Michael Oudshoorn discovered computer science by accident. When he entered his freshman year at the University of Adelaide, Australia, he planned to become an industrial chemist and took computer science as a class to fill in his schedule. By the end of the semester, he realized computing not only came easily to him, but he really enjoyed it. He also learned that he had little interest in chemistry.
Prior to university, Oudshoorn had limited experience with computers other than one or two high school trips to a computing center in the northern suburbs of Adelaide. There, he used punch cards to write code, and it was this exposure that prompted him to choose computer science to fill a course credit. By second semester, he had switched his major from chemistry to computer science and applied mathematics.
“Everybody has an aptitude for something,” Oudshoorn explained. “And if you’re lucky enough to find that, then life is pretty pleasant.”
Oudshoorn is now a leader in computer science and engineering education. Since 2018, he has been building an engineering school from the ground up as Founding Dean of the Webb School of Engineering and Professor of Computer Science at High Point University (HPU) in North Carolina.
Oudshoorn is the son of Dutch parents who emigrated from Holland to Australia in the 1950s. The Australian educational system is very different than the U.S. model, and the standard bachelor’s degree generally takes three years to complete, with an optional fourth year called “honors,” which he compares to a master’s degree in the U.S. Oudshoorn completed his bachelor’s degree and received what he describes as “the most uninteresting job offers on the planet,” so he decided to pursue an honors degree in computer science the next semester.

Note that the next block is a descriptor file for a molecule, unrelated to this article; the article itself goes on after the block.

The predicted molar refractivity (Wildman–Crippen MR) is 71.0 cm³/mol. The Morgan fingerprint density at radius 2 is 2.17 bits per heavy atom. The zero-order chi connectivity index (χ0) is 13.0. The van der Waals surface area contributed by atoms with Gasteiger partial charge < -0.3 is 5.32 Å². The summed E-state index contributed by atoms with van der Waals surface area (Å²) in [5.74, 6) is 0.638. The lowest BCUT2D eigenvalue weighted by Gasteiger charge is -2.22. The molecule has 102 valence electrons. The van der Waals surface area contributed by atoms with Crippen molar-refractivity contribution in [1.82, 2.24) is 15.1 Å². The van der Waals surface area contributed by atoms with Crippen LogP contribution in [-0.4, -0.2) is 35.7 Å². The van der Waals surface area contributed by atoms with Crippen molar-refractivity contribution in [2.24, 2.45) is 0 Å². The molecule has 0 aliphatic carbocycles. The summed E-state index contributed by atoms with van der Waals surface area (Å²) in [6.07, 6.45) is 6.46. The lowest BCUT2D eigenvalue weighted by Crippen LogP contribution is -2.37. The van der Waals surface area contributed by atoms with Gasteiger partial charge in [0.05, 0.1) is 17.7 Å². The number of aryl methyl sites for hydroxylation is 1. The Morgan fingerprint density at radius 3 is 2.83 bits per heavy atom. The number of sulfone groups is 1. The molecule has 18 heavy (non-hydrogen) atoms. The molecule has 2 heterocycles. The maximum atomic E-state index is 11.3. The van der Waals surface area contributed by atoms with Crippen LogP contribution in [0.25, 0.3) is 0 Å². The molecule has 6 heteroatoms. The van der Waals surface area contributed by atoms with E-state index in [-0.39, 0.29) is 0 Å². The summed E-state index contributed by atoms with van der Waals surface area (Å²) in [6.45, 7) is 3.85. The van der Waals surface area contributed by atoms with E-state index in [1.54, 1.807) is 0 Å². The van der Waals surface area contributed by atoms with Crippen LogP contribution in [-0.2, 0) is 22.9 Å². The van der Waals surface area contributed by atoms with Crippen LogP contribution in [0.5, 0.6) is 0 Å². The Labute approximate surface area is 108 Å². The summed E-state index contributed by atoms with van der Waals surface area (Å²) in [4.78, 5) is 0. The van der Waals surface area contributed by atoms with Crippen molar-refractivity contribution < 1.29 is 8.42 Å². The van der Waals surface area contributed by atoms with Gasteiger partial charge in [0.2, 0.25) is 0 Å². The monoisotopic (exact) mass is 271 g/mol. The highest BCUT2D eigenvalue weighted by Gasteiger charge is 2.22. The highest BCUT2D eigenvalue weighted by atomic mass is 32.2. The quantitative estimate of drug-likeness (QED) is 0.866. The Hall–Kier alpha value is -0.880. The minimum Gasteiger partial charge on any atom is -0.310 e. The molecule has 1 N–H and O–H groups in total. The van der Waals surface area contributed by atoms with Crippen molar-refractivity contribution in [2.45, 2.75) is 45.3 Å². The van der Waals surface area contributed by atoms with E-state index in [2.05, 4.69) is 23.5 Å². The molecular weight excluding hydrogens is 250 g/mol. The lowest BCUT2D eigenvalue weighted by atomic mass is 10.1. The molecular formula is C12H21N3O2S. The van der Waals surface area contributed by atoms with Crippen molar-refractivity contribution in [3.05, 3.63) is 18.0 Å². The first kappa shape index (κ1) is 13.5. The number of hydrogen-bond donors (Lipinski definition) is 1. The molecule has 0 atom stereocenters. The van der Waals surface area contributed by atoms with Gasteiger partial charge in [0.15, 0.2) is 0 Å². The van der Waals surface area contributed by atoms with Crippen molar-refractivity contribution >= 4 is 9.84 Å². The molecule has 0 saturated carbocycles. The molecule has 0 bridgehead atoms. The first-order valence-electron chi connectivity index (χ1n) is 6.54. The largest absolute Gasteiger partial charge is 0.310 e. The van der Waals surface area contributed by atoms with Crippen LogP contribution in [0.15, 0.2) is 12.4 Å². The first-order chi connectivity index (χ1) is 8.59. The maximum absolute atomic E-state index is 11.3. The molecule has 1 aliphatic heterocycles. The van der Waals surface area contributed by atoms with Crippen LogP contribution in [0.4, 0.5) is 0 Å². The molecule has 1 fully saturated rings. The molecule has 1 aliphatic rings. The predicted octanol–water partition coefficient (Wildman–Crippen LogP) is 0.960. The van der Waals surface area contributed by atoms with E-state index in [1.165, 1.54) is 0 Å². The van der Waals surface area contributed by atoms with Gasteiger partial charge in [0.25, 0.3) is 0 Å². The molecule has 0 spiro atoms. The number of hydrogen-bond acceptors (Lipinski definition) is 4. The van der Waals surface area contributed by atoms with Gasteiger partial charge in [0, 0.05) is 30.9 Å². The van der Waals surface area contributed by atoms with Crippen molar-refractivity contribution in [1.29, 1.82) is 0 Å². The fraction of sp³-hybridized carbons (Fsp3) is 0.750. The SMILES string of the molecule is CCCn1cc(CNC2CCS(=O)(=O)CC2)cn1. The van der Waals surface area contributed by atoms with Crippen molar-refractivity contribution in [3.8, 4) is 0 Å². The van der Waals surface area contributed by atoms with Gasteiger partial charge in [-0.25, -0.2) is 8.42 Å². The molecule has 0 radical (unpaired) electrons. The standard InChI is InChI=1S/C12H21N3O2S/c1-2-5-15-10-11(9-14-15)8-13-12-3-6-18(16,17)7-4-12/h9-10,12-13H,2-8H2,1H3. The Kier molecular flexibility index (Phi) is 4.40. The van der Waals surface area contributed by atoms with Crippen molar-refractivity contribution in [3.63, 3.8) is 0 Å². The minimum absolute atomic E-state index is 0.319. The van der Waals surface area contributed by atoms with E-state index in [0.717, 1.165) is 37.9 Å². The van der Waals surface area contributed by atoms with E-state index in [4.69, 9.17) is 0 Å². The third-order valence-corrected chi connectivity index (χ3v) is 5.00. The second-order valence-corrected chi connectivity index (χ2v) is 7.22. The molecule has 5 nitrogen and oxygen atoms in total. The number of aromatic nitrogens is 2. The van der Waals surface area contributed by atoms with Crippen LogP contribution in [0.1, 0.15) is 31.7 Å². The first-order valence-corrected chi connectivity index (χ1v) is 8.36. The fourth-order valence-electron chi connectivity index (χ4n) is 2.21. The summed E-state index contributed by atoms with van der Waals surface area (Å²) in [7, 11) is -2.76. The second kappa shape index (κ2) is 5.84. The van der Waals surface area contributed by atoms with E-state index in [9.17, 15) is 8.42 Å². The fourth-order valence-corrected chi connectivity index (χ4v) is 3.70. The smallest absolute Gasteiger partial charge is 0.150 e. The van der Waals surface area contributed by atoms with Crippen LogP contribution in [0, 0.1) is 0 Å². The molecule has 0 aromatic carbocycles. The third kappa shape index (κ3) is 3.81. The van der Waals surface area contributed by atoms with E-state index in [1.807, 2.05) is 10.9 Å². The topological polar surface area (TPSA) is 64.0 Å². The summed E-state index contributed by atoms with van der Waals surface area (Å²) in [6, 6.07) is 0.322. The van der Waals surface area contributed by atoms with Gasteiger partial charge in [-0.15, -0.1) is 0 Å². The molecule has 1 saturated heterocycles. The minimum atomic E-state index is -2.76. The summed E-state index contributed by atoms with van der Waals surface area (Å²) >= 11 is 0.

He credits much of where he is today — including his passion for computing — to his peers at the University of Adelaide. The group of students harbored a highly competitive environment. When they were given assignments, there was always a competition to see who could finish it first or have it run the fastest, but there was also a discussion afterward about how they went about solving the problem and why they approached it that way.
Because everyone was competing to try to be the best, they were all pushing themselves and engaging in self-learning. Spending most of their waking hours together in the lab also gave them a built-in support group.
Oudshoorn, who has worked on the faculty at eight different universities and gone on ABET accreditation visits to about two dozen programs at institutions around the world, credits the competitive nature of his peers with helping him learn and grow. He still keeps in touch with most of his undergraduate group and regularly gets together with two who now live in North Carolina.
Australia → U.S.
Oudshoorn worked full time as a tutor in the Department of Computer Science while pursuing his doctorate at the University of Adelaide. Two decades later, he had risen through the ranks and was teaching full time as an associate professor while also taking several international trips a year to recruit students as associate dean for international activities. Exhausted from all the travel and ready for change, Oudshoorn took a faculty position across the globe in Bozeman, Montana.